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The redundancy of the first line has been cured by the omission of “ you ;" but the editors have not attempted to remedy the deficiency of the second line.- Sidney Walker (Shakespeare's Versification, &c. p. 136) says, “We ought to arrange,
- O flatterers ! Cas.
Flatterers ! Now, Brutus, thank yourself ;' a six-syllable line:” but qy?
P. 356. (4) “Never, till Cæsar's three-and-thirty wounds
Be well aveng'd; or till another Cæsar
Have added slaughter to the sword of traitors." Here Theobald altered “ three-and-thirty" to " three and twenty."—Ritson advocates the old reading, observing that Beaumont and Fletcher have fallen into a similar mistake in their Noble Gentlemen, where they speak of “ Cæsar's two and thirty wounds.”—In the last line Mr. Collier's Ms. Corrector reads “ - to the word of traitors,”—a most unhappy alteration. Surely, Octavius means—"or till you, traitors, have added the crime of slaying me (another Cæsar) to that of having murdered Julius.”
P. 357. (55)
“ The storm is up, and all is on the hazard.
Bru. Ho, Lucilius ! hark, a word with you.
My lord ?" Here some editors have omitted “ Ho,” while some others have adopted the very awkward arrangement
Lucilius! hark," &c.,(which Sidney Walker (Shakespeare's Versification,” &c. p. 76) would make still more objectionable by printing,
“- and all's on th' hazard. Bru.
Ho! Lucilius,” &c.) That, when proper names are introduced, Shakespeare does not always observe strict measure, we have already had several proofs in other plays: and compare, in this tragedy, p. 349,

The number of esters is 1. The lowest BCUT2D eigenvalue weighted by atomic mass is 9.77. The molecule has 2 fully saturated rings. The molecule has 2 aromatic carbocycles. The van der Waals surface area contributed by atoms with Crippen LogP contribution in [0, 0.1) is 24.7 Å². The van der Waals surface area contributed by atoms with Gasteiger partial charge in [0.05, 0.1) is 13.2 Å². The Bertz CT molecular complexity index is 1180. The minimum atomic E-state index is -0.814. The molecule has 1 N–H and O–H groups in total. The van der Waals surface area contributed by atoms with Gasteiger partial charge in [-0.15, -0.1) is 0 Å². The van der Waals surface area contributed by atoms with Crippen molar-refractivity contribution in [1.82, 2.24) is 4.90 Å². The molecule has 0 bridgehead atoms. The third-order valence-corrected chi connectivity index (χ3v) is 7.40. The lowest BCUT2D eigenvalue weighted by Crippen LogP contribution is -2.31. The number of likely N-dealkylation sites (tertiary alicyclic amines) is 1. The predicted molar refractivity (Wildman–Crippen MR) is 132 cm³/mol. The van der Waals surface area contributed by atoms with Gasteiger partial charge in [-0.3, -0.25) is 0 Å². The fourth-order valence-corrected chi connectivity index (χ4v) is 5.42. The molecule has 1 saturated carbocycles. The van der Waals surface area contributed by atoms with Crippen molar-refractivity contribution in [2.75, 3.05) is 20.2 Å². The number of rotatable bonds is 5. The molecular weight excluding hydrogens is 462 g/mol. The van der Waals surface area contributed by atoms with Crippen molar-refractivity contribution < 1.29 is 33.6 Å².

“Lucilius and Titinius, bid the commanders
“ Cas. Messala, —
P. 357. (56)
“our former ensign,” &c. After the notes in the Varior. Shakespeare on this passage, I cannot but wonder at Mr. Collier's saying that the alteration of his Ms. Corrector, “our forward ensign,” &c., “is probably right."
P. 358. (57)
“ The time of life,” &c. Has been altered, most unnecessarily, to “ The term of life,” &c.
P. 359. (58)
“[Pindarus goes up." Here the folio has no stage-direction ; but to the next speech of Pindarus it prefixes “ Aboue,"— which proves that, when this play was originally acted, Pindarus took his station on the upper-stage.
P. 362. (59) “ The last of all the Romans," &c.
P. 362. (6)
“ Come, therefore, and to Thassos send his body :
Lest it discomfort us.” The folio has “ - and to Tharsus send,” &c.—The more correct form of the name is Thasos or Thasus : but, as Steevens observes, “it is Thassos in Sir Thomas North’s translation (of Plutarch]:"—where the words are; “and sent it to the citie of Thassos, fearing lest his funerals within his campe should cause great disorder.” p. 1010, ed. 1612. This shows how improperly " funerals” in our text has been altered to "funeral:” and compare, in p. 14 of the present vol.,
“and wise Laertes' son Did graciously plead for his funerals.” and Beaumont and Fletcher's Valentinian, act v. sc. 2,
an hundred piles Already to my funerals are flaming !" Nor is the alteration required on account of the " it,” considering how that pronoun was formerly used.
P. 364. (61) “Hold thou my sword-hilts, whilst,” &c. Altered in the third folio to “ my Swords hilt, whilst,” &c.,—without regard to the older phraseology.
Duncan, king of Scotland.
I his sons.
}generals of the King's army.
Snoblemen of Scotland.
Lords, Gentlemen, Officers, Soldiers, Murderers, Attendants, and Messengers.
SCENE—in the end of the fourth act, in England; through the rest of the
play, in Scotland,